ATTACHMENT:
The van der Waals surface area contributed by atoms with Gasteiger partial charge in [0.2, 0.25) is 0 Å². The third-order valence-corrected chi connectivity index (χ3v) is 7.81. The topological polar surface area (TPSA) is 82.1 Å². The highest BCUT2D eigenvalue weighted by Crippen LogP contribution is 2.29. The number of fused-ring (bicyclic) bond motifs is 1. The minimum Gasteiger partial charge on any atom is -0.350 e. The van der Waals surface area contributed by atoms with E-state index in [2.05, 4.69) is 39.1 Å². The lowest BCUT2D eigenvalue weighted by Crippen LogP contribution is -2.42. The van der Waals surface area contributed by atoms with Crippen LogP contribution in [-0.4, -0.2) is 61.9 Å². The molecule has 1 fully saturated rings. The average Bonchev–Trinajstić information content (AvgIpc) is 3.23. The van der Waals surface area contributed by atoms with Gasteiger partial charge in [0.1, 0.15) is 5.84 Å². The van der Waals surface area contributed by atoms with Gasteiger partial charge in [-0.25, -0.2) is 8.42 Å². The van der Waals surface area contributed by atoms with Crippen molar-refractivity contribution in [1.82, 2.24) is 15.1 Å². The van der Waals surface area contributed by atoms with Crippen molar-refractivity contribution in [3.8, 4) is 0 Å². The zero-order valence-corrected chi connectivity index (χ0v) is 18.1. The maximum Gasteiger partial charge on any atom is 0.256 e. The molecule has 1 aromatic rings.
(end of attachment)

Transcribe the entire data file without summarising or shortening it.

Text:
The van der Waals surface area contributed by atoms with Gasteiger partial charge in [0.2, 0.25) is 0 Å². The third-order valence-corrected chi connectivity index (χ3v) is 7.81. The topological polar surface area (TPSA) is 82.1 Å². The highest BCUT2D eigenvalue weighted by Crippen LogP contribution is 2.29. The number of fused-ring (bicyclic) bond motifs is 1. The minimum Gasteiger partial charge on any atom is -0.350 e. The van der Waals surface area contributed by atoms with E-state index in [2.05, 4.69) is 39.1 Å². The lowest BCUT2D eigenvalue weighted by Crippen LogP contribution is -2.42. The van der Waals surface area contributed by atoms with Crippen LogP contribution in [-0.4, -0.2) is 61.9 Å². The molecule has 1 fully saturated rings. The average Bonchev–Trinajstić information content (AvgIpc) is 3.23. The van der Waals surface area contributed by atoms with Gasteiger partial charge in [0.1, 0.15) is 5.84 Å². The van der Waals surface area contributed by atoms with Gasteiger partial charge in [-0.25, -0.2) is 8.42 Å². The van der Waals surface area contributed by atoms with Crippen molar-refractivity contribution in [1.82, 2.24) is 15.1 Å². The van der Waals surface area contributed by atoms with Crippen molar-refractivity contribution in [3.8, 4) is 0 Å². The zero-order valence-corrected chi connectivity index (χ0v) is 18.1. The maximum Gasteiger partial charge on any atom is 0.256 e. The molecule has 1 aromatic rings.